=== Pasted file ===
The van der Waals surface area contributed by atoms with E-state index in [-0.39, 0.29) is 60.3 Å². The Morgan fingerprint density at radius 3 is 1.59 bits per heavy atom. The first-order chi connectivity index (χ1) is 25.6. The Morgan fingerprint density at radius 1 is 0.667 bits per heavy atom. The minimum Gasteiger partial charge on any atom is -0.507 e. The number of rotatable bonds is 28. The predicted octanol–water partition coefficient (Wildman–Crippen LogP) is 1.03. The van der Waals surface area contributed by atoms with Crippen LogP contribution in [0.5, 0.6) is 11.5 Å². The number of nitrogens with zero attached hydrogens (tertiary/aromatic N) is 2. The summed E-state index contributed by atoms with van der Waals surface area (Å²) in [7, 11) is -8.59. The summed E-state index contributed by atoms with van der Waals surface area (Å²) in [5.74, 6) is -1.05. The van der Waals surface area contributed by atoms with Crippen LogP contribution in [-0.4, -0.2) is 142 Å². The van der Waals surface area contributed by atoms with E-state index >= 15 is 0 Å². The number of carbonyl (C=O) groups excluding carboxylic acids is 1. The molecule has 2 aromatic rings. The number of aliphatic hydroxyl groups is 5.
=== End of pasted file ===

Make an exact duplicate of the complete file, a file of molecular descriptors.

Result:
The van der Waals surface area contributed by atoms with E-state index in [-0.39, 0.29) is 60.3 Å². The Morgan fingerprint density at radius 3 is 1.59 bits per heavy atom. The first-order chi connectivity index (χ1) is 25.6. The Morgan fingerprint density at radius 1 is 0.667 bits per heavy atom. The minimum Gasteiger partial charge on any atom is -0.507 e. The number of rotatable bonds is 28. The predicted octanol–water partition coefficient (Wildman–Crippen LogP) is 1.03. The van der Waals surface area contributed by atoms with Crippen LogP contribution in [0.5, 0.6) is 11.5 Å². The number of nitrogens with zero attached hydrogens (tertiary/aromatic N) is 2. The summed E-state index contributed by atoms with van der Waals surface area (Å²) in [7, 11) is -8.59. The summed E-state index contributed by atoms with van der Waals surface area (Å²) in [5.74, 6) is -1.05. The van der Waals surface area contributed by atoms with Crippen LogP contribution in [-0.4, -0.2) is 142 Å². The van der Waals surface area contributed by atoms with E-state index >= 15 is 0 Å². The number of carbonyl (C=O) groups excluding carboxylic acids is 1. The molecule has 2 aromatic rings. The number of aliphatic hydroxyl groups is 5.